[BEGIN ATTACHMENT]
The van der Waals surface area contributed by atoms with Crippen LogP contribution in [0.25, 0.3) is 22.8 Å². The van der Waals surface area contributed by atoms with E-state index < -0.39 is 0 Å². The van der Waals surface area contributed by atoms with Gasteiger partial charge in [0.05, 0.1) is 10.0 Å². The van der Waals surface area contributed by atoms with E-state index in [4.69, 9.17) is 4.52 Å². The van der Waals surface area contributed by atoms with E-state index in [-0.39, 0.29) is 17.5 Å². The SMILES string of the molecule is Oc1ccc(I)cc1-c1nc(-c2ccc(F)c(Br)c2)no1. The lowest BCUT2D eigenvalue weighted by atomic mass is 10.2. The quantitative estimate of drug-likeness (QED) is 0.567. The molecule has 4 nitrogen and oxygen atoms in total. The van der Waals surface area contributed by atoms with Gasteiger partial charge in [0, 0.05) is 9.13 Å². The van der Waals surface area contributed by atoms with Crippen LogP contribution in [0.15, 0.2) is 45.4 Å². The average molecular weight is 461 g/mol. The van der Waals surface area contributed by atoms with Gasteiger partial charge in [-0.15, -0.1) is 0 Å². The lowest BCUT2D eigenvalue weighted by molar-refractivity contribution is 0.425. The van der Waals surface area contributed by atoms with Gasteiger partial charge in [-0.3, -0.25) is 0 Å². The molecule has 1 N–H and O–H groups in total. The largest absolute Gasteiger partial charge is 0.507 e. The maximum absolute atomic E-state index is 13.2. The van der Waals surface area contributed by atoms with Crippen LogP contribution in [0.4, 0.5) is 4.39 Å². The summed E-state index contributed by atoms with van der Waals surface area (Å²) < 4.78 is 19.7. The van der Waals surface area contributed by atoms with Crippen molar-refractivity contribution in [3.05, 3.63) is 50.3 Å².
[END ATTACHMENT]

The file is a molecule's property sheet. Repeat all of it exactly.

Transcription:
The van der Waals surface area contributed by atoms with Crippen LogP contribution in [0.25, 0.3) is 22.8 Å². The van der Waals surface area contributed by atoms with E-state index < -0.39 is 0 Å². The van der Waals surface area contributed by atoms with Gasteiger partial charge in [0.05, 0.1) is 10.0 Å². The van der Waals surface area contributed by atoms with E-state index in [4.69, 9.17) is 4.52 Å². The van der Waals surface area contributed by atoms with E-state index in [-0.39, 0.29) is 17.5 Å². The SMILES string of the molecule is Oc1ccc(I)cc1-c1nc(-c2ccc(F)c(Br)c2)no1. The lowest BCUT2D eigenvalue weighted by atomic mass is 10.2. The quantitative estimate of drug-likeness (QED) is 0.567. The molecule has 4 nitrogen and oxygen atoms in total. The van der Waals surface area contributed by atoms with Gasteiger partial charge in [0, 0.05) is 9.13 Å². The van der Waals surface area contributed by atoms with Crippen LogP contribution in [0.15, 0.2) is 45.4 Å². The average molecular weight is 461 g/mol. The van der Waals surface area contributed by atoms with Gasteiger partial charge in [-0.15, -0.1) is 0 Å². The lowest BCUT2D eigenvalue weighted by molar-refractivity contribution is 0.425. The van der Waals surface area contributed by atoms with Gasteiger partial charge in [-0.3, -0.25) is 0 Å². The molecule has 1 N–H and O–H groups in total. The largest absolute Gasteiger partial charge is 0.507 e. The maximum absolute atomic E-state index is 13.2. The van der Waals surface area contributed by atoms with Crippen LogP contribution in [0.4, 0.5) is 4.39 Å². The summed E-state index contributed by atoms with van der Waals surface area (Å²) < 4.78 is 19.7. The van der Waals surface area contributed by atoms with Crippen molar-refractivity contribution in [3.05, 3.63) is 50.3 Å².